Outside Those Ivory Walls
Chicago is the perfect antidote to those hard-workin’ blues. The city has honed its capacity and flair for having fun over the entire course of its relatively brief history, having come to fame as the epicenter of all things evil and tempting during the roaring twenties, when Prohibition pushed alcohol consumption into the speakeasies and led to gang warfare. It still has a reputation for corruption, especially among its politicians: most recently former state governor Rod Blagojevich (Blag-oy-o-vich) was discovered to have attempted to “sell” a seat in the Senate.
Chicago is the basis for the legendary Gotham City of Batman fame, and residents enjoyed watching Heath Ledger and Christian Bale in the streets making the recent Batman films, complete with stunts and explosions. In reality, Chicago is not quite as dark and foreboding as its fictional counterpart – but it has some similarities. The first skyscraper was built here, and hulking, grimy, monolithic buildings still dominate the skyline. One of them, the Willis Tower (formerly known as the Sears Tower), is the tallest building in the country, although several buildings in Asia have now surpassed it as tallest in world. Here, you can visit Willis’ new glass balcony, where you can quite literally look past your feet to the dizzying streets below.
Any kind of fun that you can possibly desire is available in lavish quantities in Chicago, from music festivals (Lollapalooza and Pitchfork are world-famous) to prestigious museums and everything in between. Culinary delights also abound, and you have to try the deep-dish pizza that Chicago natives worship as the One True variety. The city’s only real downside is the winter, when things turn hideously cold and snowy, and it’s hard to avoid feeling grumpy.
UChicago is, unsurprisingly, extremely competitive – only 13% applicants were admitted for autumn 2012. Admissions staff have to decide between thousands of academic brainboxes, so you’re going to need an ultra standout application. Non-academic considerations are also im- portant, so it helps if you have a well-rounded CV and can make yourself look like the motivated and successful leader that they want to fill the places.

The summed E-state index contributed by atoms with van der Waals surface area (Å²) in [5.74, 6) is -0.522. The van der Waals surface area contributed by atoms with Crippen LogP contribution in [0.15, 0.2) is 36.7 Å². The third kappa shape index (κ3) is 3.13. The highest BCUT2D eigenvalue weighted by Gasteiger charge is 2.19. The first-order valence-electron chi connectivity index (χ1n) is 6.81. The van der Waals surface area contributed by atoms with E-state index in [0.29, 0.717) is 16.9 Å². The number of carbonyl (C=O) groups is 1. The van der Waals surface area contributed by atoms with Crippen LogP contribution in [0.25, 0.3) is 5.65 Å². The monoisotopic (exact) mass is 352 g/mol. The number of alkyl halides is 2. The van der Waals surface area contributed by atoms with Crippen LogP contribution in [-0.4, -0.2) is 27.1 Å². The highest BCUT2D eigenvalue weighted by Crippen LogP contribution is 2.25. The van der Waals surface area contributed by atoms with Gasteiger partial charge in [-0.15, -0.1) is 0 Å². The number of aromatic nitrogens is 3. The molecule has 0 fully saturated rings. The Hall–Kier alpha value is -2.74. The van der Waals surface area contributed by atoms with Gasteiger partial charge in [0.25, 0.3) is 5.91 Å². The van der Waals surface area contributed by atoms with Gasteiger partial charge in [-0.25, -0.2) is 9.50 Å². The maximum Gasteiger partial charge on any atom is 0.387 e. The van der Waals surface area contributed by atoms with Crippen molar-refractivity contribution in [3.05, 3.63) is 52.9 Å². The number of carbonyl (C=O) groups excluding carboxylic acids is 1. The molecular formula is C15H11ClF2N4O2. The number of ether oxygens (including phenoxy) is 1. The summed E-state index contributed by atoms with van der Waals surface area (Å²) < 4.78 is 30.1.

UChicago does not offer Early Decision (which is binding) but it does have Early Action, which means you can apply in November and find out early (before the winter holidays) but you don’t have to go. Importantly, you can apply to other Early Action schools at the same time. Using the Early Action option, however, means that you are not allowed to apply for financial aid.
Moneywise, UChicago is similar to most of the big-name schools in that it is ridiculously expensive and offers a lot of aid to help talented students cover the cost. International students are also eligible for this aid, which is mostly need-based, and if you are successful with your application then the university will normally cover all of what it feels you are unable to pay. Financial aid applications do put you in an even more competitive pool, though, so think about it carefully.
David Axelrod – senior advisor to Obama, and chief strategist on the campaign
Philip Glass – world famous minimalist composer
Luis Alvarez, Emily Green Balch, Gary Becker, Saul Bellow, Herbert Brown, James M. Buchanan, Owen Chamberlain, James Cronin, Clinton Davisson, Jerome Friedman, Milton Friedman, Ernest Lawrence, Tsung-Dao Lee, Robert Lucas, Jr., Harry Markowitz, Robert Millikan, Robert Mulliken, Irwin Rose, F. Sherwood Rowland, Jack Steinberger, Paul Samuelson, Myron Scholes, Herbert Simon, Roger Sperry, George Stigler, Edward Lawrie Tatum, Daniel Tsui, James Dewey Watson, Frank Wilczek, Chen Ning Yang – all Nobel Laureates